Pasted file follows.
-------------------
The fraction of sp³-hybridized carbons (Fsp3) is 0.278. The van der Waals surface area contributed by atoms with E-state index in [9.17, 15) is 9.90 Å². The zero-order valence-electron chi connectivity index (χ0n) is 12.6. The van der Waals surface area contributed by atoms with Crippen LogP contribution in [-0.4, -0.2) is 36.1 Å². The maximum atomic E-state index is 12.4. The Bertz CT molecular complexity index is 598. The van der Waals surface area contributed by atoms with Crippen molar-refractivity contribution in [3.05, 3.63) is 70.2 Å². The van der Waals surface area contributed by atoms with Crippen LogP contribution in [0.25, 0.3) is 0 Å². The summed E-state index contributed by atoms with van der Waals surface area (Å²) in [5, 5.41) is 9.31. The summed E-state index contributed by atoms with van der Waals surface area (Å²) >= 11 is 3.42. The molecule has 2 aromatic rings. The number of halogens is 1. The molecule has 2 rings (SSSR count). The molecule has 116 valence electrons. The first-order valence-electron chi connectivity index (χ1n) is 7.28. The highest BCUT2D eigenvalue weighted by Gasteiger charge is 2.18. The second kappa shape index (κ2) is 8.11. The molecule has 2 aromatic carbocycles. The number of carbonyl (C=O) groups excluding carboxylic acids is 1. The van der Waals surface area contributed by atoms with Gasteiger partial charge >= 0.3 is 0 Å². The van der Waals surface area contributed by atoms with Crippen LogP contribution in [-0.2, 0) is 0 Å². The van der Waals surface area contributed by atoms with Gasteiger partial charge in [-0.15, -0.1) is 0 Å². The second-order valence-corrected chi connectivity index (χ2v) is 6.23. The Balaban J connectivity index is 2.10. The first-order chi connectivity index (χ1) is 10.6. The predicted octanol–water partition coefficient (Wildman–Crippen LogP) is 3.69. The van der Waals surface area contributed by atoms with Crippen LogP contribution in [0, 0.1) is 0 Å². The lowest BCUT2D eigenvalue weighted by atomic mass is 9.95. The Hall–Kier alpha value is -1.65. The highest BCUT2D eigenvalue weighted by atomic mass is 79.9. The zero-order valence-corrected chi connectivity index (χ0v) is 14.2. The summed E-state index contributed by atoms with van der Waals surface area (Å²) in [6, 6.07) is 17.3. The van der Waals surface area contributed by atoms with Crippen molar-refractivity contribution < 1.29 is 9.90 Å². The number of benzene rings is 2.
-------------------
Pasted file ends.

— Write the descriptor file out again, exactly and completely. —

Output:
The fraction of sp³-hybridized carbons (Fsp3) is 0.278. The van der Waals surface area contributed by atoms with E-state index in [9.17, 15) is 9.90 Å². The zero-order valence-electron chi connectivity index (χ0n) is 12.6. The van der Waals surface area contributed by atoms with Crippen LogP contribution in [-0.4, -0.2) is 36.1 Å². The maximum atomic E-state index is 12.4. The Bertz CT molecular complexity index is 598. The van der Waals surface area contributed by atoms with Crippen molar-refractivity contribution in [3.05, 3.63) is 70.2 Å². The van der Waals surface area contributed by atoms with Crippen LogP contribution in [0.25, 0.3) is 0 Å². The summed E-state index contributed by atoms with van der Waals surface area (Å²) in [5, 5.41) is 9.31. The summed E-state index contributed by atoms with van der Waals surface area (Å²) >= 11 is 3.42. The molecule has 2 aromatic rings. The number of halogens is 1. The molecule has 2 rings (SSSR count). The molecule has 116 valence electrons. The first-order valence-electron chi connectivity index (χ1n) is 7.28. The highest BCUT2D eigenvalue weighted by Gasteiger charge is 2.18. The second kappa shape index (κ2) is 8.11. The molecule has 2 aromatic carbocycles. The number of carbonyl (C=O) groups excluding carboxylic acids is 1. The van der Waals surface area contributed by atoms with Gasteiger partial charge >= 0.3 is 0 Å². The van der Waals surface area contributed by atoms with Crippen LogP contribution in [-0.2, 0) is 0 Å². The van der Waals surface area contributed by atoms with Gasteiger partial charge in [-0.15, -0.1) is 0 Å². The second-order valence-corrected chi connectivity index (χ2v) is 6.23. The Balaban J connectivity index is 2.10. The first-order chi connectivity index (χ1) is 10.6. The predicted octanol–water partition coefficient (Wildman–Crippen LogP) is 3.69. The van der Waals surface area contributed by atoms with Crippen LogP contribution in [0, 0.1) is 0 Å². The lowest BCUT2D eigenvalue weighted by atomic mass is 9.95. The Hall–Kier alpha value is -1.65. The highest BCUT2D eigenvalue weighted by atomic mass is 79.9. The zero-order valence-corrected chi connectivity index (χ0v) is 14.2. The summed E-state index contributed by atoms with van der Waals surface area (Å²) in [6, 6.07) is 17.3. The van der Waals surface area contributed by atoms with Crippen molar-refractivity contribution < 1.29 is 9.90 Å². The number of benzene rings is 2.